Emmett Tyrrell

John Francois Kerry, the Clintons, Dr. Howard Dean and other leading Democrats were Coat and Tie Radicals in 1968, radicals adhering to a leftist agenda while favoring the ambiguity of a coat and tie to preserve what Bill Clinton famously called "political viability." In 1968, George W. Bush and many of his Cabinet members were Penny-Loafer Conservatives. They wanted nothing to do with protests and communes.

Immediately after the 1960s and throughout the 1970s, during which 1960s themes resonated, the contemporary wisdom held that 1960s youth culture was radical. Actually, it was split. In 1972, the youth vote went against the radical George McGovern and for President Nixon. Support for the Vietnam War endured almost to the end. While protesting youth such as Kerry and the Clintons were smiled upon by the media despite the social pathologies that attended their lifestyle, for instance drugs and sexually transmitted diseases, the young conservatives developed their own distinctive point of view.

Today's enthusiasm for free markets, globalism, strong defense and some semblance of traditional values is championed by those of us who opposed the radicals of the 1960s. In the 1960s and 1970s, while we were reading Milton Friedman and the Founding Fathers, many members of today's leadership in the Democratic Party were reading Saul Alinsky, Paul Goodman, and condensations of Marx and Engels. The mentors of their radical youth are all passe, but there is no evidence that the Clintons and Kerrys have learned that in their youth they were wrong and we were right.

Thus, Kerry has brought up Vietnam all over again, glossing over the truly brutal protest he engaged in as a leader of the Vietnam Veterans Against the War. He even has the chutzpah to remonstrate against the FBI's surveillance of him in those days, ignoring his group's many acts of civil disobedience (occasionally criminal disobedience) in time of war. Hillary Clinton, in what she termed a "major policy" speech at the Mayflower Hotel, unveiled a vision of the Nanny State that was vintage 1968. The battle lines of the 1960s are still in place.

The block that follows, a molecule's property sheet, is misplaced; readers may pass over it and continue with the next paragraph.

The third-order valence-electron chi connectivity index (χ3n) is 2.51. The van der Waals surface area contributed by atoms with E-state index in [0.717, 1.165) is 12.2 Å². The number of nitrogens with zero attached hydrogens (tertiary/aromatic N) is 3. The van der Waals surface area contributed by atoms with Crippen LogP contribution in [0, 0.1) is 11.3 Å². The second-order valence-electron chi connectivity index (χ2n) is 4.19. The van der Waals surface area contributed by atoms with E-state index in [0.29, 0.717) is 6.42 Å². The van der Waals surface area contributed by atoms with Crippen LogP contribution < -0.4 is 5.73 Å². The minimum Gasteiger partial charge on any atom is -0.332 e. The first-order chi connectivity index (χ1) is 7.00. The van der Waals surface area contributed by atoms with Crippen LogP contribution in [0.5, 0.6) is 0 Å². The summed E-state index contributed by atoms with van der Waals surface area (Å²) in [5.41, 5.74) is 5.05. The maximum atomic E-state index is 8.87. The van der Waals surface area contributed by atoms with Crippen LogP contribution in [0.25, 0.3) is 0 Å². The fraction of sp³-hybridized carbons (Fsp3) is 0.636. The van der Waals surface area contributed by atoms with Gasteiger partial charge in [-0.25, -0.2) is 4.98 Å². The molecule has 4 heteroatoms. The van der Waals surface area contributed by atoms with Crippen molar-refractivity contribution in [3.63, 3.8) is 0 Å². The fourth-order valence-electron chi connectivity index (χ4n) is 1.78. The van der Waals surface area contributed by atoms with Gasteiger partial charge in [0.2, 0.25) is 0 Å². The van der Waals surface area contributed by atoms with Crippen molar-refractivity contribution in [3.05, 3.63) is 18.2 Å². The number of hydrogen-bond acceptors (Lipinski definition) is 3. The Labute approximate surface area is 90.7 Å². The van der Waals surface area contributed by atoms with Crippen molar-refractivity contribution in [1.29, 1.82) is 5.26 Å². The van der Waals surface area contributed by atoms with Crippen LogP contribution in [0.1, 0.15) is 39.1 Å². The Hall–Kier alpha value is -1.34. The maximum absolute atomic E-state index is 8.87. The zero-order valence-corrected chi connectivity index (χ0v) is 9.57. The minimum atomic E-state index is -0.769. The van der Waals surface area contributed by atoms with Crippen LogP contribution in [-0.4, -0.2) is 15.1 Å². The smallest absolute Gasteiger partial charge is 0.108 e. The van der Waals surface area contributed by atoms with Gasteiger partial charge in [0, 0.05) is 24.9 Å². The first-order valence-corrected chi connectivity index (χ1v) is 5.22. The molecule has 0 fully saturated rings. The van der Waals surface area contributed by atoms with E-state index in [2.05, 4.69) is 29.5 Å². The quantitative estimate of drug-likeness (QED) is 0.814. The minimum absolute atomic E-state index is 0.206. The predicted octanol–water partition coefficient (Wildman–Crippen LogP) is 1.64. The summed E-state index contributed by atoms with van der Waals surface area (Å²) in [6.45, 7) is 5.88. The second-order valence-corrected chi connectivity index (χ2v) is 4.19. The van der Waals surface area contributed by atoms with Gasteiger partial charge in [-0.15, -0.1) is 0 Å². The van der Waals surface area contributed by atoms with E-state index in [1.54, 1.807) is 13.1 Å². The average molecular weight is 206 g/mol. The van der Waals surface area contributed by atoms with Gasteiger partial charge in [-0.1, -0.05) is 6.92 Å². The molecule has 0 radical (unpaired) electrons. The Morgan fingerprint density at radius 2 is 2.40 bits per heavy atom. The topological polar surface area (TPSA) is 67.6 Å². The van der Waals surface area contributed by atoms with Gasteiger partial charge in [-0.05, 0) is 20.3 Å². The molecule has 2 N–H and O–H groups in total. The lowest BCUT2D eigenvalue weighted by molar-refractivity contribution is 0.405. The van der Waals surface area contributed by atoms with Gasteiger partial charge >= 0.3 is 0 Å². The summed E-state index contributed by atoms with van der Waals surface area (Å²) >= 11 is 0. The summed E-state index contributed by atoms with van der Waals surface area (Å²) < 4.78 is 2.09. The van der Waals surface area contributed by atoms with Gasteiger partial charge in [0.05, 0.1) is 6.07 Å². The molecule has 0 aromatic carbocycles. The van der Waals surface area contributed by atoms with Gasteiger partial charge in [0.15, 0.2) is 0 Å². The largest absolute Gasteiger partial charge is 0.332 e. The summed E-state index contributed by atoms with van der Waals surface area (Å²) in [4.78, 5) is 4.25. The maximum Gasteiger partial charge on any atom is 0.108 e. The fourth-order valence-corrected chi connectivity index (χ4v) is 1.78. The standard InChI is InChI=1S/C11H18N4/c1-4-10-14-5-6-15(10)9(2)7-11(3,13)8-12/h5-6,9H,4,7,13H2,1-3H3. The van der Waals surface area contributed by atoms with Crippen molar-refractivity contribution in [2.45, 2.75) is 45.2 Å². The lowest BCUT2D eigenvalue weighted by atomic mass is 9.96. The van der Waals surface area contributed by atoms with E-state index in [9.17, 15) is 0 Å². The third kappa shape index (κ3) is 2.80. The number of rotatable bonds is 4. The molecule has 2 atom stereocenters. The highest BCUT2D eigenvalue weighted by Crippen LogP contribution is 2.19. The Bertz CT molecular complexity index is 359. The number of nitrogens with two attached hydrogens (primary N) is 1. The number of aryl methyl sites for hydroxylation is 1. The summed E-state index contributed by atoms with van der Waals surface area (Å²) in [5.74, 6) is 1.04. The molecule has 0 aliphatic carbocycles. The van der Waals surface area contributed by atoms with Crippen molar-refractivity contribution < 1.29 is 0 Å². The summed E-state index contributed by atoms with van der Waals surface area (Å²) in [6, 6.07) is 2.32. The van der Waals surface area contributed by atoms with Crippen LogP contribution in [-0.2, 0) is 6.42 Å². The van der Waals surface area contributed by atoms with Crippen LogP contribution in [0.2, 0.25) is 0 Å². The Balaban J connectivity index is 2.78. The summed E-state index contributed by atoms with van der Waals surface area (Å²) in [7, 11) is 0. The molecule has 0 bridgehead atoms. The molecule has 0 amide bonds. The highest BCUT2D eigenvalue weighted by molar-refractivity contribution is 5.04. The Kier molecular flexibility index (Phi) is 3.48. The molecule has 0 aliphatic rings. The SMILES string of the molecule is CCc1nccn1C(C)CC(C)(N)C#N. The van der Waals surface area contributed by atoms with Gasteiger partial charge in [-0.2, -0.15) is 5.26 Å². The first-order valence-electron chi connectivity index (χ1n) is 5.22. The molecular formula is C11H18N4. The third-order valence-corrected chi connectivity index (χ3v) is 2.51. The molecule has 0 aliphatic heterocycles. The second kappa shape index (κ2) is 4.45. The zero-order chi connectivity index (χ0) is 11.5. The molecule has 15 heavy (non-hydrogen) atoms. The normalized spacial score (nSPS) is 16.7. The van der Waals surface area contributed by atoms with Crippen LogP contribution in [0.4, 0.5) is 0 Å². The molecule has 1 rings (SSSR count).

The issues, for the most part, remain. Kerry and the Clintons are the critics of American power and proponents of social engineering and radical reforms. Bush is the defender of American national interests and traditional values. The 2004 election will be fought by two branches of a historic generation hoping to claim the identity of that generation for themselves and the federal government for their own very different public policies.

My candidate is the old Penny Loafer Conservative, George W. Bush, and frankly I find it amusing that when I was reading Friedman back in the late 1960s, he apparently was reading Esquire's "Handbook for Hosts." We conservatives have always been a very diverse group.

Emmett Tyrrell

R. Emmett Tyrrell Jr. is founder and editor in chief of The American Spectator and co-author of Madame Hillary: The Dark Road to the White House.
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